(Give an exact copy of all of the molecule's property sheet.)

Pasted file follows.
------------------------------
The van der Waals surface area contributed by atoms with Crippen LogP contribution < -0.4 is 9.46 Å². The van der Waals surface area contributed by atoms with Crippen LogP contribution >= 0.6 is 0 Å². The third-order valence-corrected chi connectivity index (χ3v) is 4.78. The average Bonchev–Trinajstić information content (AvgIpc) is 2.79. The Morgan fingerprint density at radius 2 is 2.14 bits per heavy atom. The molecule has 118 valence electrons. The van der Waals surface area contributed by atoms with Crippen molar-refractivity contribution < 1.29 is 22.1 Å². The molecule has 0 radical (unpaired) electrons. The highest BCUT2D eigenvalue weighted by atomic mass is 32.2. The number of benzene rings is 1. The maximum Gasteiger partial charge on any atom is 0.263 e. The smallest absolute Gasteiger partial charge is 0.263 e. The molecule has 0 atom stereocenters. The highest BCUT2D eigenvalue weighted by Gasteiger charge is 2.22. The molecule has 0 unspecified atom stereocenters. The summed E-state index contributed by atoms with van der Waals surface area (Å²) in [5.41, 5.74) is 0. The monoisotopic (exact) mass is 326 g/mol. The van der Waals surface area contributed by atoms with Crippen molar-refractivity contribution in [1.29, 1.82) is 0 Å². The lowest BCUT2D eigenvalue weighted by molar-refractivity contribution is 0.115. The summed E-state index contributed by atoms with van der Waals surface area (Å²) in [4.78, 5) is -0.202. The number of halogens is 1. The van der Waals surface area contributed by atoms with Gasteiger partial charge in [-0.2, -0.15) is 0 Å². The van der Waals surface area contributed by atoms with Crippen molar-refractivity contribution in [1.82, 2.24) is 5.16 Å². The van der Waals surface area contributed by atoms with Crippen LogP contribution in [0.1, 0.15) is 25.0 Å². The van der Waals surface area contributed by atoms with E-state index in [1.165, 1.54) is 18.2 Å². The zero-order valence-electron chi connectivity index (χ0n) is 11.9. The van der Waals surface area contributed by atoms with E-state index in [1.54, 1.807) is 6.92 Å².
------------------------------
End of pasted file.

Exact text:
The van der Waals surface area contributed by atoms with Crippen LogP contribution < -0.4 is 9.46 Å². The van der Waals surface area contributed by atoms with Crippen LogP contribution >= 0.6 is 0 Å². The third-order valence-corrected chi connectivity index (χ3v) is 4.78. The average Bonchev–Trinajstić information content (AvgIpc) is 2.79. The Morgan fingerprint density at radius 2 is 2.14 bits per heavy atom. The molecule has 118 valence electrons. The van der Waals surface area contributed by atoms with Crippen molar-refractivity contribution < 1.29 is 22.1 Å². The molecule has 0 radical (unpaired) electrons. The highest BCUT2D eigenvalue weighted by atomic mass is 32.2. The number of benzene rings is 1. The maximum Gasteiger partial charge on any atom is 0.263 e. The smallest absolute Gasteiger partial charge is 0.263 e. The molecule has 0 atom stereocenters. The highest BCUT2D eigenvalue weighted by Gasteiger charge is 2.22. The molecule has 0 unspecified atom stereocenters. The summed E-state index contributed by atoms with van der Waals surface area (Å²) in [5.41, 5.74) is 0. The monoisotopic (exact) mass is 326 g/mol. The van der Waals surface area contributed by atoms with Crippen molar-refractivity contribution in [1.29, 1.82) is 0 Å². The lowest BCUT2D eigenvalue weighted by molar-refractivity contribution is 0.115. The summed E-state index contributed by atoms with van der Waals surface area (Å²) in [4.78, 5) is -0.202. The number of halogens is 1. The van der Waals surface area contributed by atoms with Gasteiger partial charge in [-0.2, -0.15) is 0 Å². The van der Waals surface area contributed by atoms with Crippen molar-refractivity contribution in [1.82, 2.24) is 5.16 Å². The van der Waals surface area contributed by atoms with Crippen LogP contribution in [0.1, 0.15) is 25.0 Å². The van der Waals surface area contributed by atoms with E-state index in [1.165, 1.54) is 18.2 Å². The zero-order valence-electron chi connectivity index (χ0n) is 11.9. The van der Waals surface area contributed by atoms with E-state index in [1.54, 1.807) is 6.92 Å².